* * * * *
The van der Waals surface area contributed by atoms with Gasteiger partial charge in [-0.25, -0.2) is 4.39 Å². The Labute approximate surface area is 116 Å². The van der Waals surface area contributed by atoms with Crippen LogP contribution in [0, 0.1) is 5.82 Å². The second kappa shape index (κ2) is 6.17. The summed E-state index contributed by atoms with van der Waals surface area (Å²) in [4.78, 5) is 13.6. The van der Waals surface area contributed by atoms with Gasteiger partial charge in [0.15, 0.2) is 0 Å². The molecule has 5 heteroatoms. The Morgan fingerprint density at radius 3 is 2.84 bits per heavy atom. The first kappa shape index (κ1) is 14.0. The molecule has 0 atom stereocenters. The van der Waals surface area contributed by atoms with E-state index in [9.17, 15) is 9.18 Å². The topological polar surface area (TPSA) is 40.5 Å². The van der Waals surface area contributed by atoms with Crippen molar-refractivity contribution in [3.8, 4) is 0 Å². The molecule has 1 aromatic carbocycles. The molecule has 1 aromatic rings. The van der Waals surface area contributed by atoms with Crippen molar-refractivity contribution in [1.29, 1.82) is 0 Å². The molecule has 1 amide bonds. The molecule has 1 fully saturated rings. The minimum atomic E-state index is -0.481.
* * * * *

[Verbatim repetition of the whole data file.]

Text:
The van der Waals surface area contributed by atoms with Gasteiger partial charge in [-0.25, -0.2) is 4.39 Å². The Labute approximate surface area is 116 Å². The van der Waals surface area contributed by atoms with Crippen LogP contribution in [0, 0.1) is 5.82 Å². The second kappa shape index (κ2) is 6.17. The summed E-state index contributed by atoms with van der Waals surface area (Å²) in [4.78, 5) is 13.6. The van der Waals surface area contributed by atoms with Gasteiger partial charge in [0.15, 0.2) is 0 Å². The molecule has 5 heteroatoms. The Morgan fingerprint density at radius 3 is 2.84 bits per heavy atom. The first kappa shape index (κ1) is 14.0. The molecule has 0 atom stereocenters. The van der Waals surface area contributed by atoms with E-state index in [9.17, 15) is 9.18 Å². The topological polar surface area (TPSA) is 40.5 Å². The van der Waals surface area contributed by atoms with Crippen molar-refractivity contribution in [3.8, 4) is 0 Å². The molecule has 1 aromatic carbocycles. The molecule has 1 aromatic rings. The van der Waals surface area contributed by atoms with Crippen molar-refractivity contribution in [1.29, 1.82) is 0 Å². The molecule has 1 amide bonds. The molecule has 1 fully saturated rings. The minimum atomic E-state index is -0.481.